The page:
I saw a radio amateur offering a secondhand FUNcube Dongle Pro+ for a very reasonable price and remembered my work to get into linear satellites and the problems with the input filtering on an rtl-sdr while transmitting. So I checked the specifications for that dongle and saw a lot better filtering. I decided to go for it and a few mails later the dongle was on the way to my letterbox. Literally, as it fitted in a small package that could be delivered in the letterbox. With tracking, so I received a notification from the package tracker app after the mailman put it in the letterbox. There is good support for the FUNcube dongle Pro+ in gqrx so I tried that first. It does give some USB errors:[46918.612090] usb 2-1: new full-speed USB device number 10 using xhci_hcd [46918.762268] usb 2-1: New USB device found, idVendor=04d8, idProduct=fb31 [46918.762273] usb 2-1: New USB device strings: Mfr=1, Product=2, SerialNumber=0 [46918.762276] usb 2-1: Product: FUNcube Dongle V2.0 [46918.762278] usb 2-1: Manufacturer: Hanlincrest Ltd. [46918.797477] usb 2-1: 1:1: cannot get freq at ep 0x81 [46918.803092] hid-generic 0003:04D8:FB31.0003: hiddev0,hidraw0: USB HID v1.11 Device [Hanlincrest Ltd. FUNcube Dongle V2.0 ] on usb-0000:00:14.0-1/input2 [46918.917284] usb 2-1: 1:1: cannot get freq at ep 0x81 [46918.955162] usb 2-1: 1:1: cannot get freq at ep 0x81It does show as a valid device in gqrx and I was soon decoding audio with it. The easiest decoding was in the VHF II FM broadcast band. After all the work with the 2 MHz wide spectrum from the rtl-sdr it takes a bit of adjusting to start working with 192 kHz spectrum from the FUNcube dongle but qgrx moves that bit nicely when needed. To the computer, the dongle is an USB device with two subfunctions: an usbaudio device and a usbhid device. The audio device is used to deliver sampled radio spectrum and the hid device is used to control the dongle. This is why it's relatively easy to use softwarewise: modern operating systems have usbaudio support and usb hid control from a user application isn't too hard either. One of the things I do want is a lot of interesting audio routing to be able to record both the downlink audio and my own audio. So I fired up pavucontrol and gqrx crashed. Restarting gqrx did not work until I closed pavucontrol. Some searching found gqrx crash with Funcube Pro+ which suggests to turn the device off for PulseAudio. Which may seem strange but PulseAudio is also using the alsa drivers which gqrx tries to use. I guess there is some conflict between gqrx and PulseAudio in dealing with the alsa drivers. After switching the FUNcube Dongle Pro+ in PulseAudio I could open the dongle in gqrx and play with audio settings for other channels in pavucontrol. The setup with gpredict controlling the receive frequency of gqrx also worked fine, so this is looking good. Now to find out how things work on an FM or linear satellite.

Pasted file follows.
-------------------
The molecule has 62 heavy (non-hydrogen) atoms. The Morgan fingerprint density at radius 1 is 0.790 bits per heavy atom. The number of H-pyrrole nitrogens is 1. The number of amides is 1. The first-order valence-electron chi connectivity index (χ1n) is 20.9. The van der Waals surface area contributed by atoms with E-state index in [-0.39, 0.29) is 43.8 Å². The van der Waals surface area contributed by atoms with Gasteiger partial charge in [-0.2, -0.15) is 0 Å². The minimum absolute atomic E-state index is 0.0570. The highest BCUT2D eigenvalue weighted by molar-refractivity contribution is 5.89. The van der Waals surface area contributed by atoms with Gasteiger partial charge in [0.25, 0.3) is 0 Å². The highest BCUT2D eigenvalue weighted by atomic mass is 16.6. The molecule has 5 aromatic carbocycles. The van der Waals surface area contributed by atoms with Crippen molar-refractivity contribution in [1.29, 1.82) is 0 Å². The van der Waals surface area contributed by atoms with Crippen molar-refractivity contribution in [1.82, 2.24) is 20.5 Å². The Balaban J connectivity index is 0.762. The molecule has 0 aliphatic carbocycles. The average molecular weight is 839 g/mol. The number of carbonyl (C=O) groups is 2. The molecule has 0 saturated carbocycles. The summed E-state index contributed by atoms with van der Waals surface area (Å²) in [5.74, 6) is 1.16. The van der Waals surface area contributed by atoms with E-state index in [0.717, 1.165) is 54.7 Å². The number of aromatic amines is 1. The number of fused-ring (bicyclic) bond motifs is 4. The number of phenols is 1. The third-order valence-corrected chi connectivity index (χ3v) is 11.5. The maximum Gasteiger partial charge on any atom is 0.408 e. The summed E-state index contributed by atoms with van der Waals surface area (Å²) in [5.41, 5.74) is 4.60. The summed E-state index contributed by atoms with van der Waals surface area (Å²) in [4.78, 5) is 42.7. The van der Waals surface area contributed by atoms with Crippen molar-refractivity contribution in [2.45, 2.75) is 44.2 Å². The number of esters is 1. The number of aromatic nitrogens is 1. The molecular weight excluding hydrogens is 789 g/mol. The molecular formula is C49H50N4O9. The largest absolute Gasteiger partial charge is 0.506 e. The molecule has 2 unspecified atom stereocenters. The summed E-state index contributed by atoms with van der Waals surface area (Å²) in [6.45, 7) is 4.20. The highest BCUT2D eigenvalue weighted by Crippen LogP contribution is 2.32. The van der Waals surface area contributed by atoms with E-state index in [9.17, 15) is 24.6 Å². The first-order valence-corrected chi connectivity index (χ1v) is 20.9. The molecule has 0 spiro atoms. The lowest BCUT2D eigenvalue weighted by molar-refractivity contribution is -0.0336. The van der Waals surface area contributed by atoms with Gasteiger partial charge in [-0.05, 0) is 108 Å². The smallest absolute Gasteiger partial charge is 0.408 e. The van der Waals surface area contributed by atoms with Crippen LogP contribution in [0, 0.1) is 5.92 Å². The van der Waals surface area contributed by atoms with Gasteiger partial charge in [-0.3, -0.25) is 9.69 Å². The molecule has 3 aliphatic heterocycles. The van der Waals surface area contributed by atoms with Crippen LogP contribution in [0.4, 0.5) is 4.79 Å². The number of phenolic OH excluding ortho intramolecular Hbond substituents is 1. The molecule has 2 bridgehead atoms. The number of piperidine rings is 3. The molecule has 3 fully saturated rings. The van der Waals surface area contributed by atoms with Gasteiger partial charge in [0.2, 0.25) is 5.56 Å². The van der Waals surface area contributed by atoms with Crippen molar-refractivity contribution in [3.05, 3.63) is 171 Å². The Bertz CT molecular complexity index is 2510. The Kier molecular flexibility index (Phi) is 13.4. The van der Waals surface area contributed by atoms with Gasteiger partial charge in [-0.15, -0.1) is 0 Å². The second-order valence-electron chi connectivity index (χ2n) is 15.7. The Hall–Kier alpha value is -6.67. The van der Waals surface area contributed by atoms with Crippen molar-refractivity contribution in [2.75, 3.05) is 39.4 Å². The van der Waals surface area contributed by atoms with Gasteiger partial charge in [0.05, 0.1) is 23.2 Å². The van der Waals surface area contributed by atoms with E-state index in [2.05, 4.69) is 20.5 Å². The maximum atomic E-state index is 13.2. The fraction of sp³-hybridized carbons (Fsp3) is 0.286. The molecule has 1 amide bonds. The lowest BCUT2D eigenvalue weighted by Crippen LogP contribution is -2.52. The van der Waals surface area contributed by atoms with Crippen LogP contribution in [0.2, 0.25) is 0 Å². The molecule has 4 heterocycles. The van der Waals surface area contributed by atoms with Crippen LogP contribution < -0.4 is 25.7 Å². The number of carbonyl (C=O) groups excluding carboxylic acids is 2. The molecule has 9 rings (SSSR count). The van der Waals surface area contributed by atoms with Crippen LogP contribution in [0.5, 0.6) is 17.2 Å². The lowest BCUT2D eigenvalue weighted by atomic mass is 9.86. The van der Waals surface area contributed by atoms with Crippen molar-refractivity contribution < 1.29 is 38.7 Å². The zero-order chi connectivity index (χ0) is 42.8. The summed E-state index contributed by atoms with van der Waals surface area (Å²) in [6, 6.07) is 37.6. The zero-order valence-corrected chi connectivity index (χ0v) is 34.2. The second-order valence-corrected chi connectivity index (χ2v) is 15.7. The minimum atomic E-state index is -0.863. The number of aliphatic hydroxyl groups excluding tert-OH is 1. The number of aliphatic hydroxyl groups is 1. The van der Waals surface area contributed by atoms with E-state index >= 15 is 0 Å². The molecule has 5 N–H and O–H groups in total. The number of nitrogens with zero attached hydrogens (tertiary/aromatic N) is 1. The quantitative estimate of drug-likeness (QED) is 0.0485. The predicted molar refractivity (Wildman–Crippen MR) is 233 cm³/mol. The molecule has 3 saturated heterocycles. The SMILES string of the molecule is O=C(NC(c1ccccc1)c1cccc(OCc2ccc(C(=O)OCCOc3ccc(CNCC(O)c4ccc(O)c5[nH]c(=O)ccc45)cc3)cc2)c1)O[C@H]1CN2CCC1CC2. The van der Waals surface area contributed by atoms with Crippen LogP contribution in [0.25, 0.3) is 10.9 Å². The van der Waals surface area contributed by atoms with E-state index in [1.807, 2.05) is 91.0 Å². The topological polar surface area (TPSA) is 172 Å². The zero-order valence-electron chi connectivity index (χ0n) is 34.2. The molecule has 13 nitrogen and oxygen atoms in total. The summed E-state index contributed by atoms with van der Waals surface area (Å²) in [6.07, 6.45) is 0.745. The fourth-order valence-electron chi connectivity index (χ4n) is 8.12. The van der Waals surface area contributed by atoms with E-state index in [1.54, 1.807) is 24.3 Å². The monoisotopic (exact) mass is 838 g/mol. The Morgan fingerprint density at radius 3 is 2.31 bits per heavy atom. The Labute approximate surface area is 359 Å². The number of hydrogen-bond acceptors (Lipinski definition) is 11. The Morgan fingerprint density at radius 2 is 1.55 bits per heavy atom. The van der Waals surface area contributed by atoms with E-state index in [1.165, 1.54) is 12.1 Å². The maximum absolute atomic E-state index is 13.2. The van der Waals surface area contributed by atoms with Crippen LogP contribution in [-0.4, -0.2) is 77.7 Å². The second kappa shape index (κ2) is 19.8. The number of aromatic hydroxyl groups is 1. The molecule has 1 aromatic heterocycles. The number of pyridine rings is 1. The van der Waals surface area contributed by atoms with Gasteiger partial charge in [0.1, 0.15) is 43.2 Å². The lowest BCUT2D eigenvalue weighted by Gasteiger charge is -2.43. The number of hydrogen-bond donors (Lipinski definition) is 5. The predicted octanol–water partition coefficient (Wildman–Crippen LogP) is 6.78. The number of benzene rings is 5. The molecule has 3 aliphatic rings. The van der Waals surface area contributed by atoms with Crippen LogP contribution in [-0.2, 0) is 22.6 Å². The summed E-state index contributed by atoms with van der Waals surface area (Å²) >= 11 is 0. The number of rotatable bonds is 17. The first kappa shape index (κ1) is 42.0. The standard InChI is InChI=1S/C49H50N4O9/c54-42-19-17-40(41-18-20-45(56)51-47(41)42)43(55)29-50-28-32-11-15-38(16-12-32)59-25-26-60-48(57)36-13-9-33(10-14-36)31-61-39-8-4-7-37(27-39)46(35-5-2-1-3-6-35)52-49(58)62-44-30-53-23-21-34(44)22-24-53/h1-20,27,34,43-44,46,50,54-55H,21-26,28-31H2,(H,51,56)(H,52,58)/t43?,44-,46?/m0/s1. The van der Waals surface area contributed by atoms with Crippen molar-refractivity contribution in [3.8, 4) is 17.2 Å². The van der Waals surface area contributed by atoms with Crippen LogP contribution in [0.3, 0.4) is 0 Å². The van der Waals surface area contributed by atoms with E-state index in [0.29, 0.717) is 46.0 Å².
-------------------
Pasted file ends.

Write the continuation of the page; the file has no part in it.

2019-07-15 Still SMTP floods from 185.222.211.x addresses
A month later I'm still seeing SMTP floods from 126.96.36.199 and adjacent addresses. I activated the sendmail-reject filter ruleset in fail2ban which keeps several addresses in that range blocked most of the time. Given reports like 188.8.131.52 | Cloud Core LP | AbuseIPDB and 184.108.40.206 | Cloud Core LP | AbuseIPDB I'm not the only one seeing abuse from this range.
2019-07-14 I participated in the IARU-HF championship 2019